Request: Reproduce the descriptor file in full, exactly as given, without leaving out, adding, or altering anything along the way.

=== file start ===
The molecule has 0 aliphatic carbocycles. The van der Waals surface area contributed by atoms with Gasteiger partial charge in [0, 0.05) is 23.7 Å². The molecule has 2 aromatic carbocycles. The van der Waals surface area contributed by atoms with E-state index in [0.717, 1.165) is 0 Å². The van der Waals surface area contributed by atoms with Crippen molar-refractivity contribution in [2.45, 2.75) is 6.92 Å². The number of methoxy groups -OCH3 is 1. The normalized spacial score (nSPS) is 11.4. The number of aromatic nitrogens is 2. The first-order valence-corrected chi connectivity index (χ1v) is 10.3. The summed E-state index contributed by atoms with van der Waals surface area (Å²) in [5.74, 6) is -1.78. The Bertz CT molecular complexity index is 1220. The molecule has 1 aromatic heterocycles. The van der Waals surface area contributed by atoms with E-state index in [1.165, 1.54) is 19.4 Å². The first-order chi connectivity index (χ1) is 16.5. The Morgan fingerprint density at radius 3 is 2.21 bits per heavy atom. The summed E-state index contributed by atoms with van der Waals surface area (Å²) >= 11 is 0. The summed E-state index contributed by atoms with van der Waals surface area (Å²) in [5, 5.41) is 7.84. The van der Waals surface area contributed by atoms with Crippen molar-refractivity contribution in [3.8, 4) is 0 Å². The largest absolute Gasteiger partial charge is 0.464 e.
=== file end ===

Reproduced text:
The molecule has 0 aliphatic carbocycles. The van der Waals surface area contributed by atoms with Gasteiger partial charge in [0, 0.05) is 23.7 Å². The molecule has 2 aromatic carbocycles. The van der Waals surface area contributed by atoms with E-state index in [0.717, 1.165) is 0 Å². The van der Waals surface area contributed by atoms with Crippen molar-refractivity contribution in [2.45, 2.75) is 6.92 Å². The number of methoxy groups -OCH3 is 1. The normalized spacial score (nSPS) is 11.4. The number of aromatic nitrogens is 2. The first-order valence-corrected chi connectivity index (χ1v) is 10.3. The summed E-state index contributed by atoms with van der Waals surface area (Å²) in [5.74, 6) is -1.78. The Bertz CT molecular complexity index is 1220. The molecule has 1 aromatic heterocycles. The van der Waals surface area contributed by atoms with E-state index in [1.165, 1.54) is 19.4 Å². The first-order chi connectivity index (χ1) is 16.5. The Morgan fingerprint density at radius 3 is 2.21 bits per heavy atom. The summed E-state index contributed by atoms with van der Waals surface area (Å²) >= 11 is 0. The summed E-state index contributed by atoms with van der Waals surface area (Å²) in [5, 5.41) is 7.84. The van der Waals surface area contributed by atoms with Crippen molar-refractivity contribution in [3.8, 4) is 0 Å². The largest absolute Gasteiger partial charge is 0.464 e.